Robert Altman’s Come Back To The Five and Dime Jimmy Dean, Jimmy Dean is a very powerful film of small town women consumed by a Hollywood star. Dreamlike and bleakly real, fantastical and humorous, it sucks us into a vortex for two hours where all we care about is the lives of these characters and, in particular, one woman’s obsessive devotion to an iconic star.

In a Woolworth’s Five & Dime store in McCarthy, Texas – a place crammed with memorabilia, magazines and goods for sale – a group of women are gathering to mark the twentieth anniversary of James Death’s death. The group includes Mona (Sandy Denis), a deluded, slightly unstable woman who makes the yearly pilgrimage to Marfa, the town 62 miles away where Dean filmed Giant and who is convinced that her son is the child of Dean; Sissy (Cher) the pretty, brassy girl who masks vulnerability with humour and flirtation; and the mysterious out of-towner (Karen Black) who is linked to the past yet nobody appears to recognise.

Altman, who had previously directed the cast in a run of Ed Graczyk’s 1976 play on Broadway, has retained a strong stage element throughout the production. The film takes place on a single set – a “redressed” version of its stage original – with another reverse-set built for the flashback scenes. Varying lighting techniques were used to create the hazy flashbacks of nostalgia. The set is incredible – it resembles something that can only be found in small towns off the tourist trail owned by people who would rather cling to the past than move with the times – all surfaces are invisible with clutter, and the air is thick with a dust that lingers on every surface and on the mirrors. It is a room of memories, of ghosts and of long-standing secrets and lies that have been buried under all of these layers. Never has the phrase “if walls could talk” be more appropriate.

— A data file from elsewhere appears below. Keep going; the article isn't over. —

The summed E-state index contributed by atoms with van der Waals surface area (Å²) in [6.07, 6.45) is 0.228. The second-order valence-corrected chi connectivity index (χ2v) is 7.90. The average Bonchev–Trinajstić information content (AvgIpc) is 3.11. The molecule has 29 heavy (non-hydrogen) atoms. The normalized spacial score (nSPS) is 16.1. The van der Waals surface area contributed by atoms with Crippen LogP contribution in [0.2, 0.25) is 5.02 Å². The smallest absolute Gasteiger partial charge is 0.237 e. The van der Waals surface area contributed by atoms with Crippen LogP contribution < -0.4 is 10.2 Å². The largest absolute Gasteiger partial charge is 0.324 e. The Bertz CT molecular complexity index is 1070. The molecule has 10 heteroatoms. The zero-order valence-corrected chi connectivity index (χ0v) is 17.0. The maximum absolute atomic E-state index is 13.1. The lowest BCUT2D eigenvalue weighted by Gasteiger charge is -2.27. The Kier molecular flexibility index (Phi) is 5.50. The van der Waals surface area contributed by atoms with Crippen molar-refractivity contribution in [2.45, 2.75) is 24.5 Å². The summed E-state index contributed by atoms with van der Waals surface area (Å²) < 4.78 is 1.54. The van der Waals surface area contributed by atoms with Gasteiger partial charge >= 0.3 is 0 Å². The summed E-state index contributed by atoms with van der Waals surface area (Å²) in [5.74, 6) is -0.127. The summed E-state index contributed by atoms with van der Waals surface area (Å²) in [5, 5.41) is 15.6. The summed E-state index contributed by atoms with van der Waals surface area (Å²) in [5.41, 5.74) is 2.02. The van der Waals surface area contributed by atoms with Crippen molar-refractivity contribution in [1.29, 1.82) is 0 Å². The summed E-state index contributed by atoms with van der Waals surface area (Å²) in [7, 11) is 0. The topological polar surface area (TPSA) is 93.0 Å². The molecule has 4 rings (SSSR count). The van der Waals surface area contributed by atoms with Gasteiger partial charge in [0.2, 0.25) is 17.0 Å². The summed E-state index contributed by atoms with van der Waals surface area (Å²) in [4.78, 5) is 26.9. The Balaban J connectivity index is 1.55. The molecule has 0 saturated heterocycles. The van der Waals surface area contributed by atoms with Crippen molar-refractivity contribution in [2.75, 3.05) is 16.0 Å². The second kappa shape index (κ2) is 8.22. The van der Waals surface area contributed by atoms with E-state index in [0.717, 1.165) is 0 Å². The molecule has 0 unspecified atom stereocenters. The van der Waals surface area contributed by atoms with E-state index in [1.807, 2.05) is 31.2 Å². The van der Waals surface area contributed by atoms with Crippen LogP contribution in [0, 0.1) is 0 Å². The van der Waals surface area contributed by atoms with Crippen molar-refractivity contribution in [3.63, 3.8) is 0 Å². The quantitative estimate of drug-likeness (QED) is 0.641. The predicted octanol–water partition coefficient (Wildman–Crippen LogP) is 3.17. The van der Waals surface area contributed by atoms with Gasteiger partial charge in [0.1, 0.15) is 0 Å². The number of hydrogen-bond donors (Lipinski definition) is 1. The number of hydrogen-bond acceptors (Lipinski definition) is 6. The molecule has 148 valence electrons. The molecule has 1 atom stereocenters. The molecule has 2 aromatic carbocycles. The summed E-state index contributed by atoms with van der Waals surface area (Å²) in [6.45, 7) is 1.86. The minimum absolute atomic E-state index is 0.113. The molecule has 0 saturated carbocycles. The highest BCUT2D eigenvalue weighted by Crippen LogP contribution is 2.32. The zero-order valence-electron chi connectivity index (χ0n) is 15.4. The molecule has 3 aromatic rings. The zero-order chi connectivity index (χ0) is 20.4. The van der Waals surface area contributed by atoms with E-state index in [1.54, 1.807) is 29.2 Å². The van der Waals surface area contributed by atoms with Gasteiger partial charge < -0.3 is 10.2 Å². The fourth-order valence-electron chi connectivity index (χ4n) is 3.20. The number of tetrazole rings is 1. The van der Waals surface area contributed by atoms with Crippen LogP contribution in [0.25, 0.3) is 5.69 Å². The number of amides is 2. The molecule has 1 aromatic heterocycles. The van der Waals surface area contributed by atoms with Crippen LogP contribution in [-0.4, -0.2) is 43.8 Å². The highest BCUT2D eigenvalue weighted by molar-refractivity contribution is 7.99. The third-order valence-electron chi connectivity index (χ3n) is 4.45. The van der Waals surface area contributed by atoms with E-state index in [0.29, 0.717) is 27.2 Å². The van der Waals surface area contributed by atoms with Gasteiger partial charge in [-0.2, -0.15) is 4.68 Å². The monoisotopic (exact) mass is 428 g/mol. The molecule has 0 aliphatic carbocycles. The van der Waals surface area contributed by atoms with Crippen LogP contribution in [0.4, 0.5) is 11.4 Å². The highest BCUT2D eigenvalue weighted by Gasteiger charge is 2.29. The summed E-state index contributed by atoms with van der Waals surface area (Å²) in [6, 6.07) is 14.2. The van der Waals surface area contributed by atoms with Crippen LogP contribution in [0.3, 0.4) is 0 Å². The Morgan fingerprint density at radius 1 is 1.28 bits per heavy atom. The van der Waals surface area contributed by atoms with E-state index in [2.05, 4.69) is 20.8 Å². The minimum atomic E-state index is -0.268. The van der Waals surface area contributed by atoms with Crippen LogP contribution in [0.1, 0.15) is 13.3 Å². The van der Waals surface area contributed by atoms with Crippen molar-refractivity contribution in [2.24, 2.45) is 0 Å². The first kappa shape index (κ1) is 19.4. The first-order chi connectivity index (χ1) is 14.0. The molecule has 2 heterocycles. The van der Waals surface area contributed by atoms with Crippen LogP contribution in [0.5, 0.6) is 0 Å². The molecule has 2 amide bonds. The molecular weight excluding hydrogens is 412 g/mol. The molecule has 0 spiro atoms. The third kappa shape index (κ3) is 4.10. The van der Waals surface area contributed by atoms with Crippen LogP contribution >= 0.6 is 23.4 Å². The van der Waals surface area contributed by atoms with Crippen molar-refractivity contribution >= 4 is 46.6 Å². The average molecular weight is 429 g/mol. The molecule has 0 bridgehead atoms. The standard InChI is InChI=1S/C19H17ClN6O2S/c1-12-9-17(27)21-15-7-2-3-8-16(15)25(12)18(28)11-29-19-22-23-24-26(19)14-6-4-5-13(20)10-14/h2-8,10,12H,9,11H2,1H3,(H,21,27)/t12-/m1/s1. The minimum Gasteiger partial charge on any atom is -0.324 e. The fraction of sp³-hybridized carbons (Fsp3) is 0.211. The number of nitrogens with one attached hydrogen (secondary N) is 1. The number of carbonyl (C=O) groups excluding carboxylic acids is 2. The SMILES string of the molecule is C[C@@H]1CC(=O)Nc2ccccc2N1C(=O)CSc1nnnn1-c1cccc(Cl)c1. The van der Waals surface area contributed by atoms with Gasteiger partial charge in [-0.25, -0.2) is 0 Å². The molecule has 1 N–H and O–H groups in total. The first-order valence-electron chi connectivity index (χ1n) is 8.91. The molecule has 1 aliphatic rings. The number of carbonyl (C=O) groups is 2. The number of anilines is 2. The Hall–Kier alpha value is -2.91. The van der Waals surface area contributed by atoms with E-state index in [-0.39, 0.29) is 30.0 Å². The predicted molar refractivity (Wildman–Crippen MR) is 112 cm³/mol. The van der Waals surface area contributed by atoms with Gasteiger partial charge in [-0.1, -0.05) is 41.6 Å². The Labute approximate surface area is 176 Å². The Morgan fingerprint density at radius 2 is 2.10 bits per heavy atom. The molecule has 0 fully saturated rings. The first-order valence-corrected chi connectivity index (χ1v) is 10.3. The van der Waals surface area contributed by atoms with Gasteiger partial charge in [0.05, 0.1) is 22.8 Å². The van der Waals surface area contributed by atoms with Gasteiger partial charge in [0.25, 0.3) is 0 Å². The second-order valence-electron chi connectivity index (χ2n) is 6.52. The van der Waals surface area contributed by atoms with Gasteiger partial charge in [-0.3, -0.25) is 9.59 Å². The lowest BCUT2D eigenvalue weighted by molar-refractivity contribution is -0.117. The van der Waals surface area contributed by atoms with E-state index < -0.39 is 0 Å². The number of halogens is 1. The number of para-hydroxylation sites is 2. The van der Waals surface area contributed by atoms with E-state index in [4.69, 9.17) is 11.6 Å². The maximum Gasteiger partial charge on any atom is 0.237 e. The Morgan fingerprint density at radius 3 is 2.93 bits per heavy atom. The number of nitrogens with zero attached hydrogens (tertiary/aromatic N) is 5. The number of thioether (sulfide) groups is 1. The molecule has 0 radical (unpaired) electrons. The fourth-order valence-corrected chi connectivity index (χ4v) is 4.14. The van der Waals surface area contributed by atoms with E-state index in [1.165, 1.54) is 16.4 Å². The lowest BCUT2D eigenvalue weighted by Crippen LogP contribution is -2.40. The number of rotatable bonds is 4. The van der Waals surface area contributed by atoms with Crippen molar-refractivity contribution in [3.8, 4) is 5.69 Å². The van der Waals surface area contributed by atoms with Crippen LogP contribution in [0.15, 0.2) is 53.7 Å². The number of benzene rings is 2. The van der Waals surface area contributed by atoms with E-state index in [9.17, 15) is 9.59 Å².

As the characters reminisce the mirrors reveal a history of indiscretions and revelations, every argument, resentment and tragedy of the past twenty years, swaying our allegiances and toying with our perceptions. The cast is fantastic: their original gentle teasing building to an eventual crescendo in a devastatingly intense fashion where emotions run extremely high. Although Kathy Bates may provide the most consistent humour and Black and Denis the pathos, Cher is fantastic in a role that transcends the “small town slut” stereotype, resulting in a character with incredible emotional depth that masks it all through her appearance.

There’s a moment towards the end of Altman’s Five and Dime when one of the characters says “Believin’ is so funny, isn’t it? When what you believe in doesn’t even know you exist.” It is a perfect statement concerning fandom, icons and movie stars and remains ageless in a culture where both the film and Dean’s legacy have never been more alive.